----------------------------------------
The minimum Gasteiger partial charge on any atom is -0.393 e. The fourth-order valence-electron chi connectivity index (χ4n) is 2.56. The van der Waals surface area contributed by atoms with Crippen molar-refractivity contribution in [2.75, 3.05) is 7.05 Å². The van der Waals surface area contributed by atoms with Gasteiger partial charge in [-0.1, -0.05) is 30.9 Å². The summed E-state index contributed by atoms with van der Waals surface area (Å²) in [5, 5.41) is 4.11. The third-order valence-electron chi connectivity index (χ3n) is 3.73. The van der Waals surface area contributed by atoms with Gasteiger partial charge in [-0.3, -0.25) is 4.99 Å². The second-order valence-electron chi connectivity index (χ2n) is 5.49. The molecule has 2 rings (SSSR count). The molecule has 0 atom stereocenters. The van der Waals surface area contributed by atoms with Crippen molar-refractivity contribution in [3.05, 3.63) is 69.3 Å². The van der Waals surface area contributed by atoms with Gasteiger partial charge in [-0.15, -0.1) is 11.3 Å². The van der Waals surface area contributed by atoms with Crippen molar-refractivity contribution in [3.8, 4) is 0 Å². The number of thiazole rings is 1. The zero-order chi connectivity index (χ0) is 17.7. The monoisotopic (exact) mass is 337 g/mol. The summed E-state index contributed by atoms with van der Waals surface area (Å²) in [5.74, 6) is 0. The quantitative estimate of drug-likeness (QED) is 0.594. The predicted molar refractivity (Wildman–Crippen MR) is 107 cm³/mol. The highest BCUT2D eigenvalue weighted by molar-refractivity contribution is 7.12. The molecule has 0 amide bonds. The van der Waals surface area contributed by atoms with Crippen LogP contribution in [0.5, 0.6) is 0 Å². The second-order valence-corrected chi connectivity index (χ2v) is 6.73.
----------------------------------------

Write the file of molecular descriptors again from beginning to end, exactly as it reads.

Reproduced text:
The minimum Gasteiger partial charge on any atom is -0.393 e. The fourth-order valence-electron chi connectivity index (χ4n) is 2.56. The van der Waals surface area contributed by atoms with Crippen molar-refractivity contribution in [2.75, 3.05) is 7.05 Å². The van der Waals surface area contributed by atoms with Gasteiger partial charge in [-0.1, -0.05) is 30.9 Å². The summed E-state index contributed by atoms with van der Waals surface area (Å²) in [5, 5.41) is 4.11. The third-order valence-electron chi connectivity index (χ3n) is 3.73. The van der Waals surface area contributed by atoms with Gasteiger partial charge in [-0.3, -0.25) is 4.99 Å². The second-order valence-electron chi connectivity index (χ2n) is 5.49. The molecule has 2 rings (SSSR count). The molecule has 0 atom stereocenters. The van der Waals surface area contributed by atoms with Crippen molar-refractivity contribution in [3.05, 3.63) is 69.3 Å². The van der Waals surface area contributed by atoms with Gasteiger partial charge in [-0.15, -0.1) is 11.3 Å². The van der Waals surface area contributed by atoms with Crippen molar-refractivity contribution in [3.8, 4) is 0 Å². The number of thiazole rings is 1. The zero-order chi connectivity index (χ0) is 17.7. The monoisotopic (exact) mass is 337 g/mol. The summed E-state index contributed by atoms with van der Waals surface area (Å²) in [5.74, 6) is 0. The quantitative estimate of drug-likeness (QED) is 0.594. The predicted molar refractivity (Wildman–Crippen MR) is 107 cm³/mol. The highest BCUT2D eigenvalue weighted by molar-refractivity contribution is 7.12. The molecule has 0 amide bonds. The van der Waals surface area contributed by atoms with Crippen LogP contribution in [0.5, 0.6) is 0 Å². The second-order valence-corrected chi connectivity index (χ2v) is 6.73.